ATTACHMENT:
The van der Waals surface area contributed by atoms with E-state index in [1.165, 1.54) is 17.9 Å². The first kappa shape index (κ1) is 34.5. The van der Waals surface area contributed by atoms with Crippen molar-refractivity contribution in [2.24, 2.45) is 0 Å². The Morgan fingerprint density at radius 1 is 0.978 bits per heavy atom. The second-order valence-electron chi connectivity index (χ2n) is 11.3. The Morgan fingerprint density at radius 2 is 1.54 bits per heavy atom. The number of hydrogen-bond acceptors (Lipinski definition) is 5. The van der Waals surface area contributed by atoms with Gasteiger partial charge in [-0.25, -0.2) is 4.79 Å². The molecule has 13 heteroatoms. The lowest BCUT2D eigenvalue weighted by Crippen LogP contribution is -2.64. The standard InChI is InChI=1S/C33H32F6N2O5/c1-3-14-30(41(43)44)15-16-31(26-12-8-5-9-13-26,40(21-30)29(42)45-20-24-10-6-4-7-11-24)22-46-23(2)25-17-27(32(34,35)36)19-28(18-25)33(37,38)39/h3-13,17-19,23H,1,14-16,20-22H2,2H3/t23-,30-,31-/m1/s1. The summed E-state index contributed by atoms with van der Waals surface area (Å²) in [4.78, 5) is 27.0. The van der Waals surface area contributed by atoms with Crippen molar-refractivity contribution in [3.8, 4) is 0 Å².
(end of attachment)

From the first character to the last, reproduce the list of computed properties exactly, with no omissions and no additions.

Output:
The van der Waals surface area contributed by atoms with E-state index in [1.165, 1.54) is 17.9 Å². The first kappa shape index (κ1) is 34.5. The van der Waals surface area contributed by atoms with Crippen molar-refractivity contribution in [2.24, 2.45) is 0 Å². The Morgan fingerprint density at radius 1 is 0.978 bits per heavy atom. The second-order valence-electron chi connectivity index (χ2n) is 11.3. The Morgan fingerprint density at radius 2 is 1.54 bits per heavy atom. The number of hydrogen-bond acceptors (Lipinski definition) is 5. The van der Waals surface area contributed by atoms with Gasteiger partial charge in [-0.25, -0.2) is 4.79 Å². The molecule has 13 heteroatoms. The lowest BCUT2D eigenvalue weighted by Crippen LogP contribution is -2.64. The standard InChI is InChI=1S/C33H32F6N2O5/c1-3-14-30(41(43)44)15-16-31(26-12-8-5-9-13-26,40(21-30)29(42)45-20-24-10-6-4-7-11-24)22-46-23(2)25-17-27(32(34,35)36)19-28(18-25)33(37,38)39/h3-13,17-19,23H,1,14-16,20-22H2,2H3/t23-,30-,31-/m1/s1. The summed E-state index contributed by atoms with van der Waals surface area (Å²) in [4.78, 5) is 27.0. The van der Waals surface area contributed by atoms with Crippen molar-refractivity contribution in [3.8, 4) is 0 Å².